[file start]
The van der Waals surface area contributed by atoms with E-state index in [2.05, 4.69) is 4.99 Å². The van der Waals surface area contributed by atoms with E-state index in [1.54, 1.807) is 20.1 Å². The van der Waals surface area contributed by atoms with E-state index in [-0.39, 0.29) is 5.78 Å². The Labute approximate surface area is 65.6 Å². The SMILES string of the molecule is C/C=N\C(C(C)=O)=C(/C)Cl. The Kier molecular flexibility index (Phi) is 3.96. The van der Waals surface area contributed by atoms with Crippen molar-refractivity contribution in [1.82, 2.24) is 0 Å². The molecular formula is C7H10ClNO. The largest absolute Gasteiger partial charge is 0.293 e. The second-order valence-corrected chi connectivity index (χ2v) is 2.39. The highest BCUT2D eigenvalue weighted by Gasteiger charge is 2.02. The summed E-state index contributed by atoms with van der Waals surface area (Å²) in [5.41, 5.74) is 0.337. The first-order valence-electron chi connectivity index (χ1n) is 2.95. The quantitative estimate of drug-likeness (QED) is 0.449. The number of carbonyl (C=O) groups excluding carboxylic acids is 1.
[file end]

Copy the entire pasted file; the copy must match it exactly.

The van der Waals surface area contributed by atoms with E-state index in [2.05, 4.69) is 4.99 Å². The van der Waals surface area contributed by atoms with E-state index in [1.54, 1.807) is 20.1 Å². The van der Waals surface area contributed by atoms with E-state index in [-0.39, 0.29) is 5.78 Å². The Labute approximate surface area is 65.6 Å². The SMILES string of the molecule is C/C=N\C(C(C)=O)=C(/C)Cl. The Kier molecular flexibility index (Phi) is 3.96. The van der Waals surface area contributed by atoms with Crippen molar-refractivity contribution in [1.82, 2.24) is 0 Å². The molecular formula is C7H10ClNO. The largest absolute Gasteiger partial charge is 0.293 e. The second-order valence-corrected chi connectivity index (χ2v) is 2.39. The highest BCUT2D eigenvalue weighted by Gasteiger charge is 2.02. The summed E-state index contributed by atoms with van der Waals surface area (Å²) in [5.41, 5.74) is 0.337. The first-order valence-electron chi connectivity index (χ1n) is 2.95. The quantitative estimate of drug-likeness (QED) is 0.449. The number of carbonyl (C=O) groups excluding carboxylic acids is 1.